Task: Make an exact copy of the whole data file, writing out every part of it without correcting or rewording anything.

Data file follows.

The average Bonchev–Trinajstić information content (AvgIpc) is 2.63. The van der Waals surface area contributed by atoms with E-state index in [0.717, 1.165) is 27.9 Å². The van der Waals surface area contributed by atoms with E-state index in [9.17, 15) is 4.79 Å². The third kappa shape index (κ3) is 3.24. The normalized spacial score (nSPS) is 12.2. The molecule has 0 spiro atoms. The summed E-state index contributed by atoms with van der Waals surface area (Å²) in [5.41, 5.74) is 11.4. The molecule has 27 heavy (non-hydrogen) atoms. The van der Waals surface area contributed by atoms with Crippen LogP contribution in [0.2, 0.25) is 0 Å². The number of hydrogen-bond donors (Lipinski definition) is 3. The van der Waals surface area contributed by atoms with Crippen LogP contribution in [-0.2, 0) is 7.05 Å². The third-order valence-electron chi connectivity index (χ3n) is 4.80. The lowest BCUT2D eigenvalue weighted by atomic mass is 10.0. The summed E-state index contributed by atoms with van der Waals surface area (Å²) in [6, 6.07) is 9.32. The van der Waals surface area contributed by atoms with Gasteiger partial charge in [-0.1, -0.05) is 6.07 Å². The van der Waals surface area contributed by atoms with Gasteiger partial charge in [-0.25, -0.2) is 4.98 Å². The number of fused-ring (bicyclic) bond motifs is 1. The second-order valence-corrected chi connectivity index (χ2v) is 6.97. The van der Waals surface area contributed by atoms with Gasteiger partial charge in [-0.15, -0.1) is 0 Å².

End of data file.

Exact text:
The average Bonchev–Trinajstić information content (AvgIpc) is 2.63. The van der Waals surface area contributed by atoms with E-state index in [0.717, 1.165) is 27.9 Å². The van der Waals surface area contributed by atoms with E-state index in [9.17, 15) is 4.79 Å². The third kappa shape index (κ3) is 3.24. The normalized spacial score (nSPS) is 12.2. The molecule has 0 spiro atoms. The summed E-state index contributed by atoms with van der Waals surface area (Å²) in [5.41, 5.74) is 11.4. The molecule has 27 heavy (non-hydrogen) atoms. The van der Waals surface area contributed by atoms with Crippen LogP contribution in [0.2, 0.25) is 0 Å². The number of hydrogen-bond donors (Lipinski definition) is 3. The van der Waals surface area contributed by atoms with Crippen LogP contribution in [-0.2, 0) is 7.05 Å². The third-order valence-electron chi connectivity index (χ3n) is 4.80. The lowest BCUT2D eigenvalue weighted by atomic mass is 10.0. The summed E-state index contributed by atoms with van der Waals surface area (Å²) in [6, 6.07) is 9.32. The van der Waals surface area contributed by atoms with Gasteiger partial charge in [-0.1, -0.05) is 6.07 Å². The van der Waals surface area contributed by atoms with Gasteiger partial charge in [-0.25, -0.2) is 4.98 Å². The number of fused-ring (bicyclic) bond motifs is 1. The second-order valence-corrected chi connectivity index (χ2v) is 6.97. The van der Waals surface area contributed by atoms with Gasteiger partial charge in [-0.15, -0.1) is 0 Å².